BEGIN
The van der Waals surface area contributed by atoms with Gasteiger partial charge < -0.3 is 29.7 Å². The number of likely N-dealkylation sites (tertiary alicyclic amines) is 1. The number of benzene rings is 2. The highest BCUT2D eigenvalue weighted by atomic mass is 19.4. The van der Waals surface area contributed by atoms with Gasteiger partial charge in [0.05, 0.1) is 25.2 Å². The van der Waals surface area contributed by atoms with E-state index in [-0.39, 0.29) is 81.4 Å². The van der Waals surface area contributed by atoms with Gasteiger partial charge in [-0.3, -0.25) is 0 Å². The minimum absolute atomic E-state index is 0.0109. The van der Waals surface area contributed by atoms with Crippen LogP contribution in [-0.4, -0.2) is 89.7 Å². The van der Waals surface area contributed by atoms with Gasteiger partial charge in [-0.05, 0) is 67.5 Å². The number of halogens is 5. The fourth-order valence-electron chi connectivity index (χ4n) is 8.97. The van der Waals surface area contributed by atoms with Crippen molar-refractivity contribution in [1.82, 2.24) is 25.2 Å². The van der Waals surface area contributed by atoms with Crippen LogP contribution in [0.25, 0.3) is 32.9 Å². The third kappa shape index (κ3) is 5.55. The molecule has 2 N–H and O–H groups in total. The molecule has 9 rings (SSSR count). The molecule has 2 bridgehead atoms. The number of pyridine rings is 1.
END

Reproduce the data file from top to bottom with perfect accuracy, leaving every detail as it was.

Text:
The van der Waals surface area contributed by atoms with Gasteiger partial charge < -0.3 is 29.7 Å². The number of likely N-dealkylation sites (tertiary alicyclic amines) is 1. The number of benzene rings is 2. The highest BCUT2D eigenvalue weighted by atomic mass is 19.4. The van der Waals surface area contributed by atoms with Gasteiger partial charge in [0.05, 0.1) is 25.2 Å². The van der Waals surface area contributed by atoms with E-state index in [-0.39, 0.29) is 81.4 Å². The van der Waals surface area contributed by atoms with Gasteiger partial charge in [-0.3, -0.25) is 0 Å². The minimum absolute atomic E-state index is 0.0109. The van der Waals surface area contributed by atoms with Crippen LogP contribution in [-0.4, -0.2) is 89.7 Å². The van der Waals surface area contributed by atoms with Gasteiger partial charge in [-0.05, 0) is 67.5 Å². The number of halogens is 5. The fourth-order valence-electron chi connectivity index (χ4n) is 8.97. The van der Waals surface area contributed by atoms with Crippen molar-refractivity contribution in [1.82, 2.24) is 25.2 Å². The van der Waals surface area contributed by atoms with Crippen LogP contribution in [0.25, 0.3) is 32.9 Å². The third kappa shape index (κ3) is 5.55. The molecule has 2 N–H and O–H groups in total. The molecule has 9 rings (SSSR count). The molecule has 2 bridgehead atoms. The number of pyridine rings is 1.